17 thoughts on “Lies of Locke Lamora Readalong, Part IV

  1. I laughed at this… “I went through this chapter pretty fast, mostly because Locke was still floating in a barrel of horse piss and unconscious by now at the very least.”

    I have the same reactions too. The book has so many parts where I just want to cut to the action. This whole section has been brilliant when it comes to plot twists and action. I loved the way Barsavi copped it.

    1. The author does a really good job at switching the focus every time one of the main characters is in a jam. It builds up the suspense, but at the same time I want to fly through whatever’s in between to find out what’s going to happen.

  2. I have a few prickly plants in my garden and they are a nightmare when it comes to pruning – good look with your thorny garden!! You might need a donor on gardening days!! LOL (bonus: you wouldn’t get any intruders!)
    I know what you mean about the fight scene – I too was getting anxious about Locke being stuck in his barrel – not to mention taking in mouthfuls of the contents (eugh, feeling a bit sick now) – but then I figured what was taking a few minutes to read would have been a lot quicker when being acted out? Plus, I suppose on balance Locke was in a somewhat safer place than Bug and Jean!
    It seems to have taken me all day to finally get to the conclusion that you seem to have come to straight away – Locke and Thorn are one and the same.

    Great comments as usual with lovely fan art!
    Lynn 😀

    1. I just kept wondering the whole time whether Locke would still be alive; I know that it would only have taken a few minutes, but then again, it doesn’t take a terribly long time to drown. I was worried enough about that before the salt devils showed up. He got very lucky to survive that, although I don’t envy him when he woke up.

      I thought that the garden was one of those neat touches that sets Lies of Locke Lamora apart from the generic fantasy novel. There are so many creative touches in Camorr that make it interesting to read about.

      1. I know what you mean, I definitely had one of those heart sinking moments when Jean and Bug were dashing to the aid of Locke only to be thwarted by the Salt Devils (I was thinking ‘what, are you having a laugh’? Leave it out and lets get Locke out of there). I actually think I was holding my own breath by the time Jean finally started chopping at the barrel!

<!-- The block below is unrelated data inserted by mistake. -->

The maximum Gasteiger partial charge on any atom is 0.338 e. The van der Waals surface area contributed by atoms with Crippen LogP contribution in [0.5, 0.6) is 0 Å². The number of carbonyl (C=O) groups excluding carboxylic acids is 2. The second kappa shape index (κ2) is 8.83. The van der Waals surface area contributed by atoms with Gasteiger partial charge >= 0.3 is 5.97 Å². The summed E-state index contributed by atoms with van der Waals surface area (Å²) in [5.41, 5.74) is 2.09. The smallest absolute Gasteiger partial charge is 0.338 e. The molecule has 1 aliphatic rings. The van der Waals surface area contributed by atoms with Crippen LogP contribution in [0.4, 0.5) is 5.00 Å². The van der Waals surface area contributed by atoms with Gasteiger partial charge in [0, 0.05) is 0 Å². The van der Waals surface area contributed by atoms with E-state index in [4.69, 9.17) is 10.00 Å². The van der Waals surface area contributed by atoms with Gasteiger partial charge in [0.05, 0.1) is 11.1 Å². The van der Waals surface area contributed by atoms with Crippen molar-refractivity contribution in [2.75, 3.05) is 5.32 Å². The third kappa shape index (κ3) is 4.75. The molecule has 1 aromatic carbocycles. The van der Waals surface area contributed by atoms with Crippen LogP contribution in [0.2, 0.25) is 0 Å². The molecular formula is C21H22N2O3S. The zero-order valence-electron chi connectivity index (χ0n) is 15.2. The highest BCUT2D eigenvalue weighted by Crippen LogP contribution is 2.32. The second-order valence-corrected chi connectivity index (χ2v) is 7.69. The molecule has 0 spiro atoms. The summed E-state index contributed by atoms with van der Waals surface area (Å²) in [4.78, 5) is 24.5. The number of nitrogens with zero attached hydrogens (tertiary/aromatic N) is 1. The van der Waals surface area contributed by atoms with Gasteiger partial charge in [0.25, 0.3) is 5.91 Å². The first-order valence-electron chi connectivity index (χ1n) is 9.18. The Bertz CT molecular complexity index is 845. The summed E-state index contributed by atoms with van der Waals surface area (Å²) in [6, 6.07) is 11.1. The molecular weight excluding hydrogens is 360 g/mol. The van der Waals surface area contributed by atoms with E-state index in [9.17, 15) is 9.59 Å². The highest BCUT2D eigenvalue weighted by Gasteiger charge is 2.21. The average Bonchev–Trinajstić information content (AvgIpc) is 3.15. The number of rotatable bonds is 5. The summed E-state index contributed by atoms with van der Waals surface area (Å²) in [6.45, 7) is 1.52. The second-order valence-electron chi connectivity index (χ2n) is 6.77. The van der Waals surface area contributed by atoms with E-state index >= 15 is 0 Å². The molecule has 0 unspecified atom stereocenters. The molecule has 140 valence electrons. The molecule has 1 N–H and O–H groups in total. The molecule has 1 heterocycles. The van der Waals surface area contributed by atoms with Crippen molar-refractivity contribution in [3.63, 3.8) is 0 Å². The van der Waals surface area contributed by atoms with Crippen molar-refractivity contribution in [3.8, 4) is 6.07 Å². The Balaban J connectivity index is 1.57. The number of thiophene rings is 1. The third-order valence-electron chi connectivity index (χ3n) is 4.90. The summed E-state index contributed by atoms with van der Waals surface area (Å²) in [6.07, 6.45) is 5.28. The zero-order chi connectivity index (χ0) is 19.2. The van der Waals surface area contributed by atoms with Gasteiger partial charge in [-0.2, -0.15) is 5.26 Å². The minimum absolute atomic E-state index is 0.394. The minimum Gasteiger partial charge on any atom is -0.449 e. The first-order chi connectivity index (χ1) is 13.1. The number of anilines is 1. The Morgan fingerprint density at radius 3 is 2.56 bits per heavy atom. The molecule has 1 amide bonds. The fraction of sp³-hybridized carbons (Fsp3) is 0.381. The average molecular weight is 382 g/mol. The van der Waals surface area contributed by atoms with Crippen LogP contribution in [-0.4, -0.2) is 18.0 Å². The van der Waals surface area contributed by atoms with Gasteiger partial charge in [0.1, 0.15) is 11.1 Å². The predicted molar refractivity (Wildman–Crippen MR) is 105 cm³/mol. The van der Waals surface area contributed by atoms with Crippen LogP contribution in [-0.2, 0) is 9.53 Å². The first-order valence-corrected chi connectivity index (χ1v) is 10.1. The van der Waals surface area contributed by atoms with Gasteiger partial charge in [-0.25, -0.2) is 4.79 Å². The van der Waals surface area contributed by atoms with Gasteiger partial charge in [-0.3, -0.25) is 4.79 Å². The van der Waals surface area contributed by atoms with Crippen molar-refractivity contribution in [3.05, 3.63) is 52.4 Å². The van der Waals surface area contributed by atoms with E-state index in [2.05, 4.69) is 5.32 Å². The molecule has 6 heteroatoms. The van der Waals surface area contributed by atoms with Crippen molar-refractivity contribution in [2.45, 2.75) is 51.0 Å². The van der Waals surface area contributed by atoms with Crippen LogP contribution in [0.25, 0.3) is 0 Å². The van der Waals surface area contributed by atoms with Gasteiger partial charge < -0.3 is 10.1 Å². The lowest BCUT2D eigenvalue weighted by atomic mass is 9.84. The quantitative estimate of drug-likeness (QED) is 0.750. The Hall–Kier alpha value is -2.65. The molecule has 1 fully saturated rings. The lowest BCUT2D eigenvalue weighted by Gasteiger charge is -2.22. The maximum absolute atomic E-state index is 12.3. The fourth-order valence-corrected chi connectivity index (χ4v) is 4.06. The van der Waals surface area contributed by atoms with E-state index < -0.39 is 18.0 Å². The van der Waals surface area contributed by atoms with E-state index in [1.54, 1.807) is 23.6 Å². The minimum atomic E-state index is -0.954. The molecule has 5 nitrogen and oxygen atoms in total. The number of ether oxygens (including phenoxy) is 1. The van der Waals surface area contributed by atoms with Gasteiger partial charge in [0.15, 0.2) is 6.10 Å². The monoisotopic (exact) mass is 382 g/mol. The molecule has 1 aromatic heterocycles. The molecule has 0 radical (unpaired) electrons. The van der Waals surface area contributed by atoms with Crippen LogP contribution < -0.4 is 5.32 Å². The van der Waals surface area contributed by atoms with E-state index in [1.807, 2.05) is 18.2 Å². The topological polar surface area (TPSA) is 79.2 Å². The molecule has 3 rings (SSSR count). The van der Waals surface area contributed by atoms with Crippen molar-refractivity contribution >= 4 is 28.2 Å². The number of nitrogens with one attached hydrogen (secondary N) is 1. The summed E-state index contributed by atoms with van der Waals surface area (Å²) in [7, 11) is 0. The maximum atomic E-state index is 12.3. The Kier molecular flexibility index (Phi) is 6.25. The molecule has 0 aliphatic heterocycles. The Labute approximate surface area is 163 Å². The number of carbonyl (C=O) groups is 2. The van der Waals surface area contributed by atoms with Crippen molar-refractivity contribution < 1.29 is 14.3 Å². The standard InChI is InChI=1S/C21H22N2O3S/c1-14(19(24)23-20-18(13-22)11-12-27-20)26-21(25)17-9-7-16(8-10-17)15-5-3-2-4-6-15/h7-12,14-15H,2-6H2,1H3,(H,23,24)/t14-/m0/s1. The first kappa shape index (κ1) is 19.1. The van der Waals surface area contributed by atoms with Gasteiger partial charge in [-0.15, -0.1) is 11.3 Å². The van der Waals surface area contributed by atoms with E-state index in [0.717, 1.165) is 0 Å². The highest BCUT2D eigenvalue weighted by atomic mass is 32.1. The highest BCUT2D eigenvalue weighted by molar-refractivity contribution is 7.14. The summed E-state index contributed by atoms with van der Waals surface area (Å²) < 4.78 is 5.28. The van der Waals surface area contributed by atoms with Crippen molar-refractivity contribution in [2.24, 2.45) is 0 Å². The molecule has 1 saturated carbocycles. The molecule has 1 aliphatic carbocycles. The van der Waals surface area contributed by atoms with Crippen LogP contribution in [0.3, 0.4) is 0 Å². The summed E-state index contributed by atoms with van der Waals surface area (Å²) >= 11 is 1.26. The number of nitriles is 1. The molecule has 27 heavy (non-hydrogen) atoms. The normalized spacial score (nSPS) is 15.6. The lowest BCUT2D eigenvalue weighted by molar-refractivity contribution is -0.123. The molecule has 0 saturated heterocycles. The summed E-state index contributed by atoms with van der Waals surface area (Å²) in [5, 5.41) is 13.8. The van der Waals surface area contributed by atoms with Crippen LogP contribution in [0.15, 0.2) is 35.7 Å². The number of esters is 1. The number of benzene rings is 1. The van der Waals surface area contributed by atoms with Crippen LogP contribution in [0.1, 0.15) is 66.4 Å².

Lynn 😀

    1. It seems like it would be interesting to re-read to see what events are foreshadowed early on that I completely missed while reading it.

  3. That Falselight fan art is stunning!!

    my question about the upcoming thing with the Spider. . . is even if Locke figures out that it’s a trap, will he be able to stay away? He’s so invested with the Salvara game, he’s such a darn klepto, will he be able to say no to an evening that’s one trap after another after another??

    Locke sure was stuck in that barrel a long time. How long can you hold your breath? this is really disgusting, but I was thinking if he had to, he could just swallow the piss until he had some air to breathe. but I don’t know if that would just kill him faster? eww, too gross to think about.

    “Violent will be an understatement when Locke gets his hands on Capa Raza. ”
    damn right!!

    1. I’m very curious about the Spider. I think that if Locke knew it was a trap he’d be like “Challenge accepted!” At least he’d know what he was walking into then.

        1. I want to; I’m just trying to figure out how much time I’ll realistically have because it’ll be the end of the semester and I’ll have more schoolwork than usual. I’m leaning towards doing it and if I fall behind, oh well.